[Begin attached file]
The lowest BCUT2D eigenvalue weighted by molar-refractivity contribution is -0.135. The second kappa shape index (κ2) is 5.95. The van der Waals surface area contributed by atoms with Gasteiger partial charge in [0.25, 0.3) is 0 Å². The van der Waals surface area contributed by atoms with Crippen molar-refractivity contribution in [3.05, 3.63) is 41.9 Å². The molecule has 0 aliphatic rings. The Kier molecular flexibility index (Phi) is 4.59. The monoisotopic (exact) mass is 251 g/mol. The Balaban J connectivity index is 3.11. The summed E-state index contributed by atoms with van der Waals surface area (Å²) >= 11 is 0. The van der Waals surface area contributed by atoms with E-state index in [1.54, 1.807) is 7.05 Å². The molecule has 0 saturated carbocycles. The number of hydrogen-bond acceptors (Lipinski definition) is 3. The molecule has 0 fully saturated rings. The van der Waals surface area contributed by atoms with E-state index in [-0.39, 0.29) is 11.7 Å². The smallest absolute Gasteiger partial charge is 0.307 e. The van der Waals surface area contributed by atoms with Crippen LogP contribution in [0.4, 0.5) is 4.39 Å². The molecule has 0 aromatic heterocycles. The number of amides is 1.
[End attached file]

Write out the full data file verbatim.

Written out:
The lowest BCUT2D eigenvalue weighted by molar-refractivity contribution is -0.135. The second kappa shape index (κ2) is 5.95. The van der Waals surface area contributed by atoms with Gasteiger partial charge in [0.25, 0.3) is 0 Å². The van der Waals surface area contributed by atoms with Crippen molar-refractivity contribution in [3.05, 3.63) is 41.9 Å². The molecule has 0 aliphatic rings. The Kier molecular flexibility index (Phi) is 4.59. The monoisotopic (exact) mass is 251 g/mol. The Balaban J connectivity index is 3.11. The summed E-state index contributed by atoms with van der Waals surface area (Å²) >= 11 is 0. The van der Waals surface area contributed by atoms with E-state index in [1.54, 1.807) is 7.05 Å². The molecule has 0 saturated carbocycles. The number of hydrogen-bond acceptors (Lipinski definition) is 3. The molecule has 0 fully saturated rings. The van der Waals surface area contributed by atoms with E-state index in [-0.39, 0.29) is 11.7 Å². The smallest absolute Gasteiger partial charge is 0.307 e. The van der Waals surface area contributed by atoms with Crippen LogP contribution in [0.4, 0.5) is 4.39 Å². The molecule has 0 aromatic heterocycles. The number of amides is 1.